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The hopes of 1846 evangelicals for unity have been realised, 170 years on

Our regular look back through the Alliance archive

If you’re concerned about unity within the evangelical movement at present, it’s worth looking back to the mid-19th century, when evangelicals were riven with division...

There were differences on theological topics from infant baptism to slavery. The biggest rift was between the established Anglican churches and those in the Congregational or Free’ churches.

That evangelicals within the Anglican and Free churches are broadly unified now is partly due to the hard work of the founders of the Evangelical Alliance and their earnest prayers. If we look into the records of the inaugural Evangelical Alliance conference in 1846, it’s clear that the hopes and prayers of those Christians have been answered in many ways.

At the time evangelicals were worried about what they perceived as increased Catholic influence in the church of England and in the British government, as well as more liberal theological trends and spiritual groups such as the Oxford Movement. 

Yet some evangelicals were barely able to bring themselves to talk to one another. Rev John Jordan, an Anglican minister, confessed to the 1846 conference that he had refused to meet the minister of a dissenting’ church who had sent him an invitation, but felt a deep sense of sinfulness’ at such divisions and the manifold evils which have resulted’.

Many of the theological divides were vigorously debated at the two-week conference. One of the most significant disagreements was over slavery. The conference was diverse for the time; there were mission agencies from Asia and Africa, American representatives who spoke in favour of slave owners, Caribbean victims of racism who spoke against slavery, as well as British evangelicals from varied different theological and denominational backgrounds.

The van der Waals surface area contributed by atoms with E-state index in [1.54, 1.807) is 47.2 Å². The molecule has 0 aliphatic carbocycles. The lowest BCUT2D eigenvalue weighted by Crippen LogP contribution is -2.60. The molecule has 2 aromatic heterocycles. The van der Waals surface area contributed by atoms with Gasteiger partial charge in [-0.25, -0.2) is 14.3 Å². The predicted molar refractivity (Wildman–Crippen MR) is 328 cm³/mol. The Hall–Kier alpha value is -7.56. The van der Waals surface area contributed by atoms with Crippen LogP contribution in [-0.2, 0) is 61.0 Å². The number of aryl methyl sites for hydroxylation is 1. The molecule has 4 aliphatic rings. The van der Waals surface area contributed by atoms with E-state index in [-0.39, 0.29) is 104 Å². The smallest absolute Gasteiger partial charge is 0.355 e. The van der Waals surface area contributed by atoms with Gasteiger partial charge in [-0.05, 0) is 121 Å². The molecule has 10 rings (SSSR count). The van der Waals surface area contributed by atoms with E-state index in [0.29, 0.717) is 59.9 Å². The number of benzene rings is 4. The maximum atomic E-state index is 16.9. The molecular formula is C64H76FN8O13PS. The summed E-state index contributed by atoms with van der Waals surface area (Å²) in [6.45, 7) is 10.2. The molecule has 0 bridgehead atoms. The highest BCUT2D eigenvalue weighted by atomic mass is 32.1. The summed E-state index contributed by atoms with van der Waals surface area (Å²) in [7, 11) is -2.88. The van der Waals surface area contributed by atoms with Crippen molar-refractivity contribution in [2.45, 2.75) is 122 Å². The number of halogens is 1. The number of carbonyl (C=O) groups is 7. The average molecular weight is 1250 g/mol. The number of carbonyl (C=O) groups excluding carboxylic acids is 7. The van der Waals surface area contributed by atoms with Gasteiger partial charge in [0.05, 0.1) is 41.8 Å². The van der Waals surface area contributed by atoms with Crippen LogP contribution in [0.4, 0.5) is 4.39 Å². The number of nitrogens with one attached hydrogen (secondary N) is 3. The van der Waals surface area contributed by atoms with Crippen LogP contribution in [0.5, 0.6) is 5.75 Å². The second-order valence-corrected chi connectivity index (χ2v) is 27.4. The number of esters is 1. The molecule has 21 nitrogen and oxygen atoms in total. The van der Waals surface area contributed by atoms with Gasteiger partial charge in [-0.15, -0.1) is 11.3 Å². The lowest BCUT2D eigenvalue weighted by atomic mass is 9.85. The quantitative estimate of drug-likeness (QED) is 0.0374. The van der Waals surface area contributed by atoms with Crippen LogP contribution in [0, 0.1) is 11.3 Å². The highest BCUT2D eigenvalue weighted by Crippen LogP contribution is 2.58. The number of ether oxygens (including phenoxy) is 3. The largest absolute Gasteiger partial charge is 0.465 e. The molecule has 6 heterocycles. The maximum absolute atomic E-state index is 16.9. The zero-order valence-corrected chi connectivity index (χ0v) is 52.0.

But these fears have passed away, and have been changed into strong hopes; and those anxieties have yielded to firm confidence

Yet the hope of the 1846 conference was that all of these evangelicals from across the world could meet and unite on the essentials of their faith. A Free church of Scotland minister, Rev James Begg, told the conference: We must aim at complete unity… Oh! what a glorious spectacle would it present before the Christian church, if we were to go out from this Hall… into the world… as one united army, one in thought, one in the interpretation of the Divine Word, as well as one in feeling!”

Despite the theological and cultural differences, the Christians managed to come to an agreement on the essentials of evangelicalism, and the Evangelical Alliance
was formed. It gave the attendees great hope at the time. Rev Dr De Witt said: I was not without my fears — and fears were expressed by my Christian friends — that, in
proportion to the exceeding desirableness and magnitude of the object [of forming the alliance], was the danger, lest the safeguards of truth should not be united with the cement of love.

But these fears have passed away, and have been changed into strong hopes; and those anxieties have yielded to firm confidence.”

From the vantage point of 2018 we can see many more examples of how the hopes and prayers of the 1846 evangelicals were answered. Many of the disagreements of
that day would be seen as second order’ issues by evangelicals today, not reason for separation. We can rejoice that evangelicals now have one mind in opposing the evils of slavery.

Were the founders of the Alliance to know that the fruits of their work are seen some 170 years later, we can guess that they would praise and thank God. Sir Culling
Eardley Smith, chairman of the conference, said in his opening address: I do not doubt but that gracious God who has bought us together from every part of the habitable world will cause us to come to united conclusions; so that this 19th day of August 1846, coming generations of the Lord’s people may have cause to glorify his name.”

Today, we can praise God for how He has kept such a large part of the Christian church unified within the Evangelical Alliance. The current challenges to unity
may be different, but we are still brought together around the essentials of our faith. Whatever difficulties we face, we can have confident hope that our prayers for unity will be heard, as were those of the Alliance’s founders.

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